The European Polecat (Mustela putorius), also known as a fitch, is a member of the Mustelidae family. It is related to the stoats, otters, weasels, and minks. They are dark brown with a lighter bandit-like mask across the face, pale yellow underbody fur, a long tail and short legs. They are somewhat larger than weasels, weighing between 24.69 oz (0.7 kg) for females to 59.97 oz (1.7 kg) for males, but smaller than otters.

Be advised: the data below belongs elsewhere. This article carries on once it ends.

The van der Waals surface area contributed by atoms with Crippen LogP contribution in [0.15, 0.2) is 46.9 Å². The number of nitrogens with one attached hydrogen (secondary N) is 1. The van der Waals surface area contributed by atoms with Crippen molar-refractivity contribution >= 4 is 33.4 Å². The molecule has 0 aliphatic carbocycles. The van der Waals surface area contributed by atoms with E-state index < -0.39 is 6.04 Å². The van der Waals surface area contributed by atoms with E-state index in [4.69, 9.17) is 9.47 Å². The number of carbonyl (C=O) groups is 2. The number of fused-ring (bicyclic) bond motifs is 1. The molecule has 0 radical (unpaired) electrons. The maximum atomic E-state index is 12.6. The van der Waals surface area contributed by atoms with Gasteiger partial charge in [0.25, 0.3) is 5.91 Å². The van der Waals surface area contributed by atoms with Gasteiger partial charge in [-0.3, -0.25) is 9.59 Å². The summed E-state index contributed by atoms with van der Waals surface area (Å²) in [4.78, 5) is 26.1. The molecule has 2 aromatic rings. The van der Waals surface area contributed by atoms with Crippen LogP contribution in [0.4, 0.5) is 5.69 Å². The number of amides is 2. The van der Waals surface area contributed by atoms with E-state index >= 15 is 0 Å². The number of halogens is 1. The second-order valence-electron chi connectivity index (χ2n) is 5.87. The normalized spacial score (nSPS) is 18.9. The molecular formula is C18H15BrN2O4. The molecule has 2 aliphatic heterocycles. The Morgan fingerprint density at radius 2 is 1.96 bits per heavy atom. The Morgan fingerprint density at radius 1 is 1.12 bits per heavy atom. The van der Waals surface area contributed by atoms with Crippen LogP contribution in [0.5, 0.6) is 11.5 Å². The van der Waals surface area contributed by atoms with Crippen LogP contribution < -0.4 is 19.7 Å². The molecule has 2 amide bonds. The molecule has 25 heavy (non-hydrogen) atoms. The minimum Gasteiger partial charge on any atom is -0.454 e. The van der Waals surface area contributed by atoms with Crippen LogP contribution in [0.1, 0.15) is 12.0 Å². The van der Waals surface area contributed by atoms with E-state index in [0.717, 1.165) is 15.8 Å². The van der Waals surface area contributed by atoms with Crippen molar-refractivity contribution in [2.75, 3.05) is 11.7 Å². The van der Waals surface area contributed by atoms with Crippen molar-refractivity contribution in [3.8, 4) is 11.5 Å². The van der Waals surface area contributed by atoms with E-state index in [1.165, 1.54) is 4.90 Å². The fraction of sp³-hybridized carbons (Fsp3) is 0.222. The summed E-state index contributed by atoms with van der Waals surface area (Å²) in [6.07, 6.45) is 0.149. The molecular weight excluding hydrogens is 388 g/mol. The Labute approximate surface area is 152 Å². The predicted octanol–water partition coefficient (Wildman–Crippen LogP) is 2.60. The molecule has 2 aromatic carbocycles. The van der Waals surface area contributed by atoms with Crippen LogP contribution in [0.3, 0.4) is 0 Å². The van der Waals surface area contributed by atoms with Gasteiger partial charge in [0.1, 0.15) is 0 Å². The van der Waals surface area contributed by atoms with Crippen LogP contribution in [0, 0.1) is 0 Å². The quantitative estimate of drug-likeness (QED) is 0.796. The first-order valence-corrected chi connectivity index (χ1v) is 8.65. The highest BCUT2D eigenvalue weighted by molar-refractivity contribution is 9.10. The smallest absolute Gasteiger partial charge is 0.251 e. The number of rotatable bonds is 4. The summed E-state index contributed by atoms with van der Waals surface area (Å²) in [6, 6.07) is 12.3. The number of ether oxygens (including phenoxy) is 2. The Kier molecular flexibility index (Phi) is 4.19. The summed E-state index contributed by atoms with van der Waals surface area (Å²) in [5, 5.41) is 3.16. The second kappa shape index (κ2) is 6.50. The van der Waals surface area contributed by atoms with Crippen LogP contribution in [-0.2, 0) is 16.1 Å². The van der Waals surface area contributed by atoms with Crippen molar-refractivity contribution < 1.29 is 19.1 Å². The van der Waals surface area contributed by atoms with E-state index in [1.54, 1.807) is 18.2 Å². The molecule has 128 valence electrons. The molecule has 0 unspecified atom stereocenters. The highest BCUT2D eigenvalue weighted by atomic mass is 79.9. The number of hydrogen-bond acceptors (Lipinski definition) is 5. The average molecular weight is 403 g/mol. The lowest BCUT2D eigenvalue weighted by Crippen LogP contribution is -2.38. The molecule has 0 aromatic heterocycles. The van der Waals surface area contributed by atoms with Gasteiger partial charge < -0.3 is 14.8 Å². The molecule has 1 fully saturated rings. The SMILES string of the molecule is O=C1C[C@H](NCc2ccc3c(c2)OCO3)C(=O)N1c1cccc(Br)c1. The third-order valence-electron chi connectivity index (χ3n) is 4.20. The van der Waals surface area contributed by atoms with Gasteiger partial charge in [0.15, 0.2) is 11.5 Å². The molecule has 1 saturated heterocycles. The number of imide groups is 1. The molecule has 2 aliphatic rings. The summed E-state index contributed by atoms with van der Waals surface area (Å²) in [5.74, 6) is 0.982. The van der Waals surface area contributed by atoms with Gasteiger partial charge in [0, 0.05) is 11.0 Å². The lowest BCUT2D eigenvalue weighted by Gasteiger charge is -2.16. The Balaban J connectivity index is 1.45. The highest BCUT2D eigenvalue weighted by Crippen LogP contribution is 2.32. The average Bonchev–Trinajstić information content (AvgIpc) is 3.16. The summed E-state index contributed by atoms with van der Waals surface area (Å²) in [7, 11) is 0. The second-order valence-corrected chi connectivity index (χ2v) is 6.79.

Polecats live in most of the countries of Europe. They are mainly nocturnal and usually found in woodlands, farmlands, and wetlands. They often make dens in stream banks or under tree roots. Mainly carnivorous, they feed largely on frogs and voles, but will also catch rats and other small prey. They require a home range of about a square kilometer. In some parts of England, the abandoning of domestic ferrets has led to ferret-polecat hybrids living in the wild that are almost indistinguishable from pure polecats.